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Hanko Ferenc and Boros Lajos

Updated: Aug 8, 2023

Tcha Limberger recovered and digitized a rare and revered recording in the cannon of Magyar Nota so that we may all have the pleasure to hear it. The recording comes from two masters, Hanko Ferenc and Boros Lajos.


Magyar Nota, a type of Hungarian music, is unlike anything else, it is an unrehearsed, intricate, deeply complex music, that is performed without a beat or pulse. In many western styles we are used to a consistent pulse based on subdivisions of notes; it’s something you can snap to, dance to and keep up with. The music changes tempo without hearable warnings. The music will slow down and speed up following only the bow of the first violinist.


Limberger is a polymath, a speaker of 10+ languages, a wealth of cultural knowledge and a master of many genres across many instruments. Limberger is Manouche (a Western European ethnic group of Romani) and is blind. I became aware of this music from Limberger's recount — Limberger first heard first-hand Magyar Nota while playing a concert with his family band “Romani” in Budapest. When seeking a teacher he was informed, “if you want to play this music you have to speak Hungarian” — and he was right. Whereas we might be used to reading music that follows a time signature with noted quavers and rests, Magyar Nota is written to a script.


The melody of any given tune follows the rhythms of the Hungarian language. Stressed syllables become the downbeats, certain notes will hold different lengths akin to how one will stress or elongate certain words of importance in any given phrase.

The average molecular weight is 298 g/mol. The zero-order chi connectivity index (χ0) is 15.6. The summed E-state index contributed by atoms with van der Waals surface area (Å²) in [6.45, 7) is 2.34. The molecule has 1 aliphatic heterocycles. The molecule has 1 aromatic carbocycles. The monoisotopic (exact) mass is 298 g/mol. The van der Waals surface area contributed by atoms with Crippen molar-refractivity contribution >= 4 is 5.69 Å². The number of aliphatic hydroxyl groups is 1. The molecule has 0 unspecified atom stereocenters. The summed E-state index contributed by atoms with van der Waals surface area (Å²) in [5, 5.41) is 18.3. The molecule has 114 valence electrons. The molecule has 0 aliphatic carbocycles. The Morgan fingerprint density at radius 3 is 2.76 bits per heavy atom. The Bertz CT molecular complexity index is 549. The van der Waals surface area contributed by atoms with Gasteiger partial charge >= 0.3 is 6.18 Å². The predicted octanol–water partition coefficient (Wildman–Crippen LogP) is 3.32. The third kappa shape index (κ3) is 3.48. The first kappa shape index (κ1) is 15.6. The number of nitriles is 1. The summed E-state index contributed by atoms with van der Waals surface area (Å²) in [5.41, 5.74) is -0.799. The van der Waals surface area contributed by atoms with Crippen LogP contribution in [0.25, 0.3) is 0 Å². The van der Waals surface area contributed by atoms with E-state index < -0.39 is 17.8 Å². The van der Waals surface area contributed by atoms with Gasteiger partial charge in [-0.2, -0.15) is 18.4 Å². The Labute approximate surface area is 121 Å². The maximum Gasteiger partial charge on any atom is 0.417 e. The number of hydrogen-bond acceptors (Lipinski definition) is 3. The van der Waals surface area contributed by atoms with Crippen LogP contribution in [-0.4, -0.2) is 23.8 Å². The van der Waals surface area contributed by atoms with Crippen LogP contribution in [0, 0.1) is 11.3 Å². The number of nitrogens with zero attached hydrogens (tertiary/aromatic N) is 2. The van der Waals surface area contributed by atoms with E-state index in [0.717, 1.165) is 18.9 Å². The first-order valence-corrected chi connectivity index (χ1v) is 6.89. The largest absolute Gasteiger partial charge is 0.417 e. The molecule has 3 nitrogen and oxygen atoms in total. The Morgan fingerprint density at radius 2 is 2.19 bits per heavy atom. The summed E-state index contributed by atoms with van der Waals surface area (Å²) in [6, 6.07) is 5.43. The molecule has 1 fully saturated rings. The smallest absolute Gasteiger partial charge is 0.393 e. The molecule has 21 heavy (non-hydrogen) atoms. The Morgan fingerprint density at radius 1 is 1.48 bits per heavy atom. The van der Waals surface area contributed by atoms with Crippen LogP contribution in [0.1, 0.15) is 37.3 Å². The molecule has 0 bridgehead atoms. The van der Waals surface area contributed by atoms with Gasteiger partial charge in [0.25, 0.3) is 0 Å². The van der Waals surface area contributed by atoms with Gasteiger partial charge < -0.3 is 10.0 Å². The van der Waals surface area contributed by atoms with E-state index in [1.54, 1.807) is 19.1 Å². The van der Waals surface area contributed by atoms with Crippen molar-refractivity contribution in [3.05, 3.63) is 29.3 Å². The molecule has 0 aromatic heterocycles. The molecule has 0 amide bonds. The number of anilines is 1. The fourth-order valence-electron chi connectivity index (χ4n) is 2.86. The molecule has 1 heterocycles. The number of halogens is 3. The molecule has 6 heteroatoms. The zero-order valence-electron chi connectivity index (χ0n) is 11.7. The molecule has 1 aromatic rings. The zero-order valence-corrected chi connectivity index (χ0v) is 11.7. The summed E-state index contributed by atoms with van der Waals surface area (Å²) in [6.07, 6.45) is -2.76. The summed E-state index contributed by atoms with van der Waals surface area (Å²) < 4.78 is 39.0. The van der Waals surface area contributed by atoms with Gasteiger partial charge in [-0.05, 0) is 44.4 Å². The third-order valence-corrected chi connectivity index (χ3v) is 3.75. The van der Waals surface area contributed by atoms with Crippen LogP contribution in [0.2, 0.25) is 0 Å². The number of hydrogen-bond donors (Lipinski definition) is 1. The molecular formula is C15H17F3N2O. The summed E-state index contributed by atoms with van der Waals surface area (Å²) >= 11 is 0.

The Hungarian language has short and long vowels, unlike English where all vowels are relatively the same length (unless changed for emphasis). A Hungarian word might mean two different things depending on how long any given vowel is said.


Limberger recounts the tale of how this recording came to be, “The story goes that this recording happened in someone's home, after a concert. The musicians had been drinking a little and gotten into an argument. Lajos claimed that Ferenc would not be able to "follow him" and " accompany him well, if he couldn't see his bow arm.” Remember that this is a principle of playing this music - since the music does not have a time signature or written rhythm, the band must be able to predict how the lead emphasizes the notes based on the speed and position of the violinist’s bow. “Hanko and Boros stood back to back and played this wonderful music.”


Limberger started his quest to play Magyar Nota when he first heard a very old and distorted version kept by a family friend, Koen De Cauter. Limberger explains that every self-respecting Romani musician in Budapest has a copy of this and no interest in letting their only copies go. Limberger’s copy, as recently digitized, is in the best condition of them all. “It came to me from a collector of Hungarian music, mostly Magyar Nota, Edely Pitios. He got it directly from the man who, thank goodness, had a Revox tape recorder and had the presence of mind to record this music miracle which in its turn, is responsible for making me want to go to Budapest to try to comprehend the mysteries of this style.”


You can listen to that very recording here.


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